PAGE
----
Sometimes, God chooses to surprise us. Balthasar had not been considering either the priesthood or theology at the time that he received his call from God, but he would end up becoming both a priest and a theologian. Our God seems to like surprises. Balthasar even goes so far as to claim that “surprise” is a characteristic of the love that exists among the Father, Son, and Holy Spirit: “If human love is enlivened by the element of surprise, something analogous to it cannot be excluded from divine love.” Regardless, we need to be open to the possibility of surprises that may come our way as part of God’s call. Even the surprises that may seem, at first blush, unpleasant or unwished for are for our good in the long run, when they come from the God who is love. Some of us are called to a mission that we did not expect, and possibly one for which we feel unqualified and/or unworthy, but if it is a genuine call from God, we can rest assured that God will provide the grace we need to fulfill that mission.

What “little stone” are you being called to contribute to God’s beautiful mosaic of love? Just a Little Stone in God’s Mosaic – Word on Fire

Brad Surprise

Friendship: The Balm of Suffering

Three days following Miguel’s departure from this physical domain, a Requiem Mass was offered on the feast of Our Lady of the Rosary, October 7th, for the repose of his soul. There, even the walls of the church seem to groan under the weight of sorrow as it bore down on the faithful present—heavy, deep, and acute. During the sermon, the priest’s voice gently cracked as he recalled the child Maricarmen carried within: “It is regrettable that Miguel will not, at least in this earthly life, meet his newest, youngest child… But that acquaintance will be made elsewhere, at another time, and in the best of circumstances.” With tear-stained eyes, the faithful staggered behind the coffin into the frigid air, as a trail of somberness followed each to their vehicles.

Although traditionalists are accused as ridged and denounced for having a dead faith, one need only to carry a single concrete bag for the Piña’s fence to realize just how tactless and unwarranted these accusations really are. Perhaps, one could merely catch a glimpse of this particular parish’s support for one another to recognize that the Body of Christ is one of friendship and brotherly love. Further, you could sit down with the newly founded widow, take her hands into yours, and sincerely listen. Maricarmen would tell you that traditional parishes like St. Joseph truly have each other’s best interests in mind, namely, they support each other towards the goal of reaching heaven. As a result, she states, “Being friends with people who have the same goals makes life more enjoyable, happier, and gives us the support we need in the ways we need it…We’re taken care of and not missing anything.” Born for a Time of Adversity: a Widow and the Body of Christ – OnePeterFive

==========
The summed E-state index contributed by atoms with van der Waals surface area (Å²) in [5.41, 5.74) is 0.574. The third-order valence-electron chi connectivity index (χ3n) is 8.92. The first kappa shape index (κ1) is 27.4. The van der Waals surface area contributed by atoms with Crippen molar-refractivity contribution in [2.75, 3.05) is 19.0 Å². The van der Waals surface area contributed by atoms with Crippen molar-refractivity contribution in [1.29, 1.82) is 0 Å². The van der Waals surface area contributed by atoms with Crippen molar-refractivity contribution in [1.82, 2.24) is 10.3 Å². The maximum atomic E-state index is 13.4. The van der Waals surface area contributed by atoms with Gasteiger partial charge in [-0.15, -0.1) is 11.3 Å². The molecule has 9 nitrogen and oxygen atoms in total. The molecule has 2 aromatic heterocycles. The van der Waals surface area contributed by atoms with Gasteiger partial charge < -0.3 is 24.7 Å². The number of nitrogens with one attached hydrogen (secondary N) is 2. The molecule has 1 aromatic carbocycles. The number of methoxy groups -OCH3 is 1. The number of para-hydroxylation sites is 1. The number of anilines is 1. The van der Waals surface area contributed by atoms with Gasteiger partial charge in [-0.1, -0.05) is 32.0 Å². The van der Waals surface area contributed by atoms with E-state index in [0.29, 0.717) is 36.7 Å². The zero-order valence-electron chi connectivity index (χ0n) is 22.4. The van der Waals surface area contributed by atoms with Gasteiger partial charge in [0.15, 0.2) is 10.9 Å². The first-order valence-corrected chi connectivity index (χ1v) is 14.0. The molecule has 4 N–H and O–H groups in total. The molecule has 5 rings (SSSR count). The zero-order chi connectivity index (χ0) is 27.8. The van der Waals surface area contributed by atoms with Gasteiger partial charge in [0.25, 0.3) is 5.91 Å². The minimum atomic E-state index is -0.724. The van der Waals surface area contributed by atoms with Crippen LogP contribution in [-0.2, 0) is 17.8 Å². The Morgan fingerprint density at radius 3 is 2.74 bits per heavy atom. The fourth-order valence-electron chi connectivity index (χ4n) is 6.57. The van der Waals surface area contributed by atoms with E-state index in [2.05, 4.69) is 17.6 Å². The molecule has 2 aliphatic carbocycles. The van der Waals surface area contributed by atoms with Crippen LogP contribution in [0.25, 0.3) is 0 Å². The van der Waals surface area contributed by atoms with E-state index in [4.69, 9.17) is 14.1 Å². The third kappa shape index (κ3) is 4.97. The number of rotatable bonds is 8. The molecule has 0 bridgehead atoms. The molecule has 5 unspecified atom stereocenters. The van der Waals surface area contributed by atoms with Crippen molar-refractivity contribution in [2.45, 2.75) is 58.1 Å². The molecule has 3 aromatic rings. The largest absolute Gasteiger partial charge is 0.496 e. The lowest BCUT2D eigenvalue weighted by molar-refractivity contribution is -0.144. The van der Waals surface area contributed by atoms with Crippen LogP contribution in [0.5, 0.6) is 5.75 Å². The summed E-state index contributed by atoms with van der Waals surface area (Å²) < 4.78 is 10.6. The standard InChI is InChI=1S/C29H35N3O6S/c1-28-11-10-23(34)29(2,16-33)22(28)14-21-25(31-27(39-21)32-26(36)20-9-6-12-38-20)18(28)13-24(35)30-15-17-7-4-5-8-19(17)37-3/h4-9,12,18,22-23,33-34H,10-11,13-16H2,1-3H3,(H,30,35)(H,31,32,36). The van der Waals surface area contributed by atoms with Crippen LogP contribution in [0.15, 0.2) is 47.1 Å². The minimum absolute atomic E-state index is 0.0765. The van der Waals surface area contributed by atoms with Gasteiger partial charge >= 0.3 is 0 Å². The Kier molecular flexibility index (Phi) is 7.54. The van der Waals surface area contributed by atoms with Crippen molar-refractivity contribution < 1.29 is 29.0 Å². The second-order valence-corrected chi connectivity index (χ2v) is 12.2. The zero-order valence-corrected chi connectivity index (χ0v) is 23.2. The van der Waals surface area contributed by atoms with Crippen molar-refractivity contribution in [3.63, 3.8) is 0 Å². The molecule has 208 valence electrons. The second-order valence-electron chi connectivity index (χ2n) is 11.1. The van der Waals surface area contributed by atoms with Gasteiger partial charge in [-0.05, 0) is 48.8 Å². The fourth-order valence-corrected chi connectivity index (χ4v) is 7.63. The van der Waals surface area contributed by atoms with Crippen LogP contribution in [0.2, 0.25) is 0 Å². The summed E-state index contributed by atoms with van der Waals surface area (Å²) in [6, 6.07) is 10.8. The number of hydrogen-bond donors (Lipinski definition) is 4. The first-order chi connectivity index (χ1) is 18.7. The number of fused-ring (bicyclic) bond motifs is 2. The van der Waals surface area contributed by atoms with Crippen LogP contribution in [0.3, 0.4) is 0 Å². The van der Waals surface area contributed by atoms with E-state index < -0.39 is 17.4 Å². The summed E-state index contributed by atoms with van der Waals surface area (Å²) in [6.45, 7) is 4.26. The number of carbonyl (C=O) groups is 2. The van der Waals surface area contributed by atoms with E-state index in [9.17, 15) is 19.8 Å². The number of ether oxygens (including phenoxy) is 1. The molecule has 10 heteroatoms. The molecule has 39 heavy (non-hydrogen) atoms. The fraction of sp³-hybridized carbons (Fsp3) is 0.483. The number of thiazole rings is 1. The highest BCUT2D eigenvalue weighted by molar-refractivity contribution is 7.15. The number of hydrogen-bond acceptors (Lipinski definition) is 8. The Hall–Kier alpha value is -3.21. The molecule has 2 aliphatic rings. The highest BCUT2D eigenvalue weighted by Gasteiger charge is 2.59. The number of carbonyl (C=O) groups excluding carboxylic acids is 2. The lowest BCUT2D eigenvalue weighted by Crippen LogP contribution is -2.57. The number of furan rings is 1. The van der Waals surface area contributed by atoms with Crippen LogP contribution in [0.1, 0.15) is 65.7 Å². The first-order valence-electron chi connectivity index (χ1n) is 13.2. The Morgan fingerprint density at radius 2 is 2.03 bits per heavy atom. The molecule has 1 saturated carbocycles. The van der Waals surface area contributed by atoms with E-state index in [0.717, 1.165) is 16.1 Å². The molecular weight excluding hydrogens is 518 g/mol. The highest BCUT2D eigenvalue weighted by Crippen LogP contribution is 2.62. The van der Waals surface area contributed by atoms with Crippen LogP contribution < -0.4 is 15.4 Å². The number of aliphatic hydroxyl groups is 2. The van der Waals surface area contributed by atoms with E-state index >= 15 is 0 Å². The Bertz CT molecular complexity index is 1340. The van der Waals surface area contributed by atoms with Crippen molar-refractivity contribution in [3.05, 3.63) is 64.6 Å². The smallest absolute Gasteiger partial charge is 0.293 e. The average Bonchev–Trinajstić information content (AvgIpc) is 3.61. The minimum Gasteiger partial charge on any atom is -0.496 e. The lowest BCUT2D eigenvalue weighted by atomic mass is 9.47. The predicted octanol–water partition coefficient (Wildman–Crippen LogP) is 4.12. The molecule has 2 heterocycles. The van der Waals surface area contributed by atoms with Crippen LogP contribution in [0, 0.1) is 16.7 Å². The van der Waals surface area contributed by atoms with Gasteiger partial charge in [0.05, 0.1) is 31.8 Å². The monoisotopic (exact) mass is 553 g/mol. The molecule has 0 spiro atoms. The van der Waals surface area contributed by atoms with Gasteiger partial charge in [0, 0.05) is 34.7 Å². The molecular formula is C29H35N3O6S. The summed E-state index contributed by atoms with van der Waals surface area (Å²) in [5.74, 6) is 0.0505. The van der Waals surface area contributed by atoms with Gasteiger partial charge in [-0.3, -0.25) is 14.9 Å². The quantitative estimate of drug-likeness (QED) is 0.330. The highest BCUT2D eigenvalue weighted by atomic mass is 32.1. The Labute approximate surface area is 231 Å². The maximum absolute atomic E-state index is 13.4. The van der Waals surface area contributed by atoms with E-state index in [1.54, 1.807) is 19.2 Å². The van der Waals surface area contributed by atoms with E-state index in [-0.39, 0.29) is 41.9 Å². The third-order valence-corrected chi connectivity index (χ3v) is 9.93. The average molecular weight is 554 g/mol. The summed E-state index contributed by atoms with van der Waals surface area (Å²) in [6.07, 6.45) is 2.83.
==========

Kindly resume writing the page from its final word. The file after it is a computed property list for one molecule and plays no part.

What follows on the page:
Christian Growth

As St. Augustine, whose feast day the Church observed yesterday, famously said, “He who created us without our help will not save us without our consent.”

From the very moment we begin to freely choose ourselves, sin, and the world over the will of our loving God and creator, the epic battle for our soul begins. We make our First Reconciliation, we begin to live a sacramental life, and then somewhere along the way we become lost, mostly due to our own faults and failings. Then we begin to focus on the sins of others because it is far too difficult and painful to convict ourselves, and far too often, this is where we remain. A significant turning point in the spiritual journey emerges when we turn our critical gaze to our own sins and habits, and that is where true growth and progress can germinate and thrive. Cooperative Salvation – Where Peter Is


St. Michael Prayer Controversy

Just when you thought that the more mainstream Catholic publications were losing their taste for the trivial amid the crisis of faith we are living through, along comes The Priest magazine with a cover story about why the St. Michael the Archangel Prayer is inappropriate to say after Mass.